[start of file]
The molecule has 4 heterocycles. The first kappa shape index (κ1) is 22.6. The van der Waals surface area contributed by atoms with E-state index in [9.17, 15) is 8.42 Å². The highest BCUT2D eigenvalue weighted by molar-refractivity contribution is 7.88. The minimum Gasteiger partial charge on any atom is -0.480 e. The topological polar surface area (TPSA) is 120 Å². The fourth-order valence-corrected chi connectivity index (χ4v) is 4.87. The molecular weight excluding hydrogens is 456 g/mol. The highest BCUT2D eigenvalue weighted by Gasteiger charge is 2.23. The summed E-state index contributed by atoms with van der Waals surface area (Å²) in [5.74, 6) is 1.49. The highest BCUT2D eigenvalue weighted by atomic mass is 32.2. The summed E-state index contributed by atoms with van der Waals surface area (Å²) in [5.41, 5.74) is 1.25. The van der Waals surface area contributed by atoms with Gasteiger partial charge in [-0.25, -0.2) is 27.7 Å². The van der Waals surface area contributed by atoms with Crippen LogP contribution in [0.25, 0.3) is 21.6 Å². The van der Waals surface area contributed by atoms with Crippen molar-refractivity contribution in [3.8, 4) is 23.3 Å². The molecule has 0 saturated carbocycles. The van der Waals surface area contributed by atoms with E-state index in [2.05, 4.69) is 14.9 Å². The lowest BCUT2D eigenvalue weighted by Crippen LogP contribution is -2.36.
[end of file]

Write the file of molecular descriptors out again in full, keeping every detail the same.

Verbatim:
The molecule has 4 heterocycles. The first kappa shape index (κ1) is 22.6. The van der Waals surface area contributed by atoms with E-state index in [9.17, 15) is 8.42 Å². The highest BCUT2D eigenvalue weighted by molar-refractivity contribution is 7.88. The minimum Gasteiger partial charge on any atom is -0.480 e. The topological polar surface area (TPSA) is 120 Å². The fourth-order valence-corrected chi connectivity index (χ4v) is 4.87. The molecular weight excluding hydrogens is 456 g/mol. The highest BCUT2D eigenvalue weighted by Gasteiger charge is 2.23. The summed E-state index contributed by atoms with van der Waals surface area (Å²) in [5.74, 6) is 1.49. The highest BCUT2D eigenvalue weighted by atomic mass is 32.2. The summed E-state index contributed by atoms with van der Waals surface area (Å²) in [5.41, 5.74) is 1.25. The van der Waals surface area contributed by atoms with Gasteiger partial charge in [-0.25, -0.2) is 27.7 Å². The van der Waals surface area contributed by atoms with Crippen LogP contribution in [0.25, 0.3) is 21.6 Å². The van der Waals surface area contributed by atoms with Crippen molar-refractivity contribution in [3.8, 4) is 23.3 Å². The molecule has 0 saturated carbocycles. The van der Waals surface area contributed by atoms with E-state index in [2.05, 4.69) is 14.9 Å². The lowest BCUT2D eigenvalue weighted by Crippen LogP contribution is -2.36.